Ika with her Mum

Time healed the wound, but scars remain Pakisan is an example of how Christians in Indonesia can love and give value to the other members of their community, regardless of religious differences. Ika Widyawati, age nine attends a child development centre in a Pakisan village run by TEAR Fund’s child sponsorship partner, Compassion. Ika’s parents are Muslim, but they allow her to attend activities at the church. Ahmadi, Ika’s father, doesn’t regret allowing Ika to attend the project activities five years ago. “I know it’s the church that does the work and teaching, but that is fine with me,” says Ahmadi. “My only wish when sending Ika to the project is for her own sake, so she can learn many things and gain wisdom in her life.” When asked if they are afraid Ika will become a Christian because of the teaching she receives at church, her father replies: “It is up to her when she is old enough to decide. She knows what is best for her. We as parents will support her decision; we only hope for the best thing for our daughter.” Lidya Linawati is Ika’s age group mentor at the project. Lidya is a pastor’s wife in Wonokerso village, the village next to Pakisan. Pastor Sutiono’s church,

.

along with other churches in the neighbourhood, ALL SMILES: Ika loves the child sponso rship programme. agreed to work together to promote and care for all Compassion. She enjoys the project the children attending the Compassion activities so much that her parents project. “The church in these villages is notice her willingness to attend. Though blessed by the open-minded community,” she has to walk, climbing steep hills says Pastor Sutiono. The opportunity to Pakisan village, it is not a problem. for sharing the gospel is huge. Pastor “I think I’ll miss a big thing if I miss Sutiono and his wife Lidya live among project activities,” Ika says. the villagers and their intention is Ika is now able to memorise verses to bring the gospel to many and do it and sing many songs. She even leads peacefully. a prayer before family dinner. Her Pastor Sutiono joins villager’s parents trust Ika to determine what ceremonies and events. Villagers will is best for her future when she is old ask him to pray at their ceremonies enough. Though Pakisan is small, the or family celebrations, even though church and project there demonstrate they hold different religious beliefs. how Christianity can contribute to a “My intention is not to make people harmonious life. believe, but let them find the truth by themselves,” says Pastor Sutiono. “It is the aim of the church to equip believers to become a living testimony for others”. • Pray for all children who are The peaceful spirit in Pakisan is sponsored – that they would truly reflected in how people relate in the know they are loved. village. No prejudice and hatred are shown towards others, just like Ika’s • Pray for the well-being of those father who allows his only daughter to who sponsor children but are going learn things at the church. Respectful through tough financial times. attitudes towards other beliefs can • Pray for the staff from churches be a starting point for building trust that tirelessly work in sponsorship and friendship within a community. programmes around the world to Young Ika has experienced the selflessly serve the children. goodness of Christian ministry through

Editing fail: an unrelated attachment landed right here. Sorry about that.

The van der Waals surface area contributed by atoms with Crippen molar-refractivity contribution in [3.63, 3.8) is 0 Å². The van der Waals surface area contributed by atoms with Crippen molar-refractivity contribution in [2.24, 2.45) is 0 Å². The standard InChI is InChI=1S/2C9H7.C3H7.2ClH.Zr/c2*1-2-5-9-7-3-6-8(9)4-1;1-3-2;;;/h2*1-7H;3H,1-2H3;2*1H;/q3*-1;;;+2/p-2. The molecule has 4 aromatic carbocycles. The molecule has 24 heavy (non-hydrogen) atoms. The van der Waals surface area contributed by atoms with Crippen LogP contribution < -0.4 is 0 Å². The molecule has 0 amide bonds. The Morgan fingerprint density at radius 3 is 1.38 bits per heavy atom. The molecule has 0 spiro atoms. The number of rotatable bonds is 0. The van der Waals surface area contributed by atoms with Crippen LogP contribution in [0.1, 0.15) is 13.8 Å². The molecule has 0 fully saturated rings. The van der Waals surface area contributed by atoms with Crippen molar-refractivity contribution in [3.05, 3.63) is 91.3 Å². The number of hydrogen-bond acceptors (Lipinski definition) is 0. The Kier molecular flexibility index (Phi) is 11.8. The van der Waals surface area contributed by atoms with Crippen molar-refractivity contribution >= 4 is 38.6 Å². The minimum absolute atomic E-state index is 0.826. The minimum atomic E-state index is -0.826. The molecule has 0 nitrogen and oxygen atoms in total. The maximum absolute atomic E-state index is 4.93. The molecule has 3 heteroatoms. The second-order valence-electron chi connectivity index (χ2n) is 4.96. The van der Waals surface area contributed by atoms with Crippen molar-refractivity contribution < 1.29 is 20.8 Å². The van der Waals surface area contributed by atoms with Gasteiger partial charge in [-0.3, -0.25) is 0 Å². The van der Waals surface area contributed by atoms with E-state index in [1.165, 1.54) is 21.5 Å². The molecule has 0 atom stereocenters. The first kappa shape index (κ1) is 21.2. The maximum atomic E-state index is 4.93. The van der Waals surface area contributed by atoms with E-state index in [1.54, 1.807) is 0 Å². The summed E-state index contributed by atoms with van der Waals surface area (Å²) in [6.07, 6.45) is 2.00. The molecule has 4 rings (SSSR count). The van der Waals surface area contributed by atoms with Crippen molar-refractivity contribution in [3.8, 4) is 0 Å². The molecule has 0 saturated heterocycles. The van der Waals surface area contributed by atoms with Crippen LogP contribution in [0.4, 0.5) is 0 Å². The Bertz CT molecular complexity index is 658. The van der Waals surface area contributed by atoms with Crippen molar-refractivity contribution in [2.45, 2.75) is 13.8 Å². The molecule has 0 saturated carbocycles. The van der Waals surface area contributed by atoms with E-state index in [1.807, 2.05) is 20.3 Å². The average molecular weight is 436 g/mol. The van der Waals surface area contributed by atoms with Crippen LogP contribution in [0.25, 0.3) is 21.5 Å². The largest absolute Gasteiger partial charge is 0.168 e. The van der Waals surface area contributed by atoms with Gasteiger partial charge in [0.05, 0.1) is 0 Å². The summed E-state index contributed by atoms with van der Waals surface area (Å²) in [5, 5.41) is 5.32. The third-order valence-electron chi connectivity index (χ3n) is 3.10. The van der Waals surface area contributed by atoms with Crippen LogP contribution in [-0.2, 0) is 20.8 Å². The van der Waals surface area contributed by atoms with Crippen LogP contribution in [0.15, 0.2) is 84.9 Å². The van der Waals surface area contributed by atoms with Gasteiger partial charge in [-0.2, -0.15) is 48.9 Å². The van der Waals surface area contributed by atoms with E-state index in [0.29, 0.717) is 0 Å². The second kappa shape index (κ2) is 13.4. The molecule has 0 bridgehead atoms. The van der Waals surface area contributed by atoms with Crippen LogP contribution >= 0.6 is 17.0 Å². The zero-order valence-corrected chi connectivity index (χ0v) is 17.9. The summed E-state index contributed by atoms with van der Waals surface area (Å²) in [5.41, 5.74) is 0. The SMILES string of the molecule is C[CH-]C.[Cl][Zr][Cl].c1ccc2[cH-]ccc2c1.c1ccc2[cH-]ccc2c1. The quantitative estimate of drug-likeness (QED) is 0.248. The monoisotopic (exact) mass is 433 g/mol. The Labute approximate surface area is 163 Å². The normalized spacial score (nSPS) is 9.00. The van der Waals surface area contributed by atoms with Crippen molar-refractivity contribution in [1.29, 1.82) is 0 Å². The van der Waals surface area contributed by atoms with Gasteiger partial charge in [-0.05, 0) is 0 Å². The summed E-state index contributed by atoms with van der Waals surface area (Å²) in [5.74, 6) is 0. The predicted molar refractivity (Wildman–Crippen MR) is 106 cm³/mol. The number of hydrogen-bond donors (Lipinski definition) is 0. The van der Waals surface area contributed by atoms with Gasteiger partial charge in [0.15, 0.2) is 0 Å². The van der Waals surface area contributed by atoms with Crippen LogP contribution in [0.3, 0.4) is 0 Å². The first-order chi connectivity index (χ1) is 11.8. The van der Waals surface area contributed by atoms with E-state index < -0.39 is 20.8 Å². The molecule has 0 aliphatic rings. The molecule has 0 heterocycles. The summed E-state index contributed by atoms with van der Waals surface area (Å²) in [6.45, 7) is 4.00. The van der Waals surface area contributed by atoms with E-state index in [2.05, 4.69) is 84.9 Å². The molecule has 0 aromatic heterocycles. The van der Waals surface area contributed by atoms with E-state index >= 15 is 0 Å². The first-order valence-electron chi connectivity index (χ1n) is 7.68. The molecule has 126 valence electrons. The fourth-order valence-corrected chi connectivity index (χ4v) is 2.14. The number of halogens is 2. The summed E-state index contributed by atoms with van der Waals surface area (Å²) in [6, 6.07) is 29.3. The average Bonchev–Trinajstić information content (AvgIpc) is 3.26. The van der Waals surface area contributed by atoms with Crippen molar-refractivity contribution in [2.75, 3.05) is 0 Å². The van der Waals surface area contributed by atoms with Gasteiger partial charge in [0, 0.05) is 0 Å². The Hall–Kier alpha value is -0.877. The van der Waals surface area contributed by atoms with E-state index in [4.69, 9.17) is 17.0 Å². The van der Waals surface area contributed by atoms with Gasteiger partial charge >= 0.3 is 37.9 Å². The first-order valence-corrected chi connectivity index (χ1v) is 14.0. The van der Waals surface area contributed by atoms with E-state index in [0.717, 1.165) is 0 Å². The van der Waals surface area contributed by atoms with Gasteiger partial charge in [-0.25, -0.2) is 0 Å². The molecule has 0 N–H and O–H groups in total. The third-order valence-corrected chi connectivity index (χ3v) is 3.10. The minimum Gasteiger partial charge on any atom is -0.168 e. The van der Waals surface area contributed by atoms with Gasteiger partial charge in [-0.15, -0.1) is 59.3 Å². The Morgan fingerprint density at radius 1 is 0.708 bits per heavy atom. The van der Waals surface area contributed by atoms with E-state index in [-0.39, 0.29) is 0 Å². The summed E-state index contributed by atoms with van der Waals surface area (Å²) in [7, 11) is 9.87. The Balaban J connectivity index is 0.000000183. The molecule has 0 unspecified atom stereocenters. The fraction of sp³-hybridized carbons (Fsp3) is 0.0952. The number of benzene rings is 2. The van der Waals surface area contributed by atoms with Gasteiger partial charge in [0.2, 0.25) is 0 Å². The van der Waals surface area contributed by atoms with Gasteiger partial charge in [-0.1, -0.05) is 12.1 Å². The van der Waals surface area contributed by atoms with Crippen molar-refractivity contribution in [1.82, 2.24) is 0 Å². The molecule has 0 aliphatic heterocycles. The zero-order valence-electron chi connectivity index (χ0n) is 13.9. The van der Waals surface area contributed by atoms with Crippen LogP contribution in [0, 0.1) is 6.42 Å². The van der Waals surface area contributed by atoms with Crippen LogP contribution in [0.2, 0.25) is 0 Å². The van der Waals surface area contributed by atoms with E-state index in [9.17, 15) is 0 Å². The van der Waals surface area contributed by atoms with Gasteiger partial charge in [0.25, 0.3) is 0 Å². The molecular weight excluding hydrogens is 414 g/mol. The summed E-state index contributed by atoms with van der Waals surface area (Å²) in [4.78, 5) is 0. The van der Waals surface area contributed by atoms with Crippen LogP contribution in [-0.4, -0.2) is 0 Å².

PRAY

AUCKLAND PASTOR MEETS HIS UGANDAN SPONSOR CHILD By Keith Ramsay

A

fter a long drive avoiding ruts and potholes and taking numerous detours, C3 Pastor Glenn Bilby from Auckland, came to a clearing with three small huts. He had come thousands of kilometres to this remote part of Uganda to visit the child his family sponsors through TEAR Fund; nine-year-old Amuko. This was an amazing experience, as few people get the privilege of meeting their sponsor child, Glenn said. The anticipation of meeting Amuko was palpable. Upon seeing her and seeing how she lived; the photo of the girl affixed to their fridge suddenly became real.The initial encounter with Amuko, a slight, tall girl, was a little awkward at first as Amuko also made the transition from the family, she only knew through letters and photos, became a reality for her.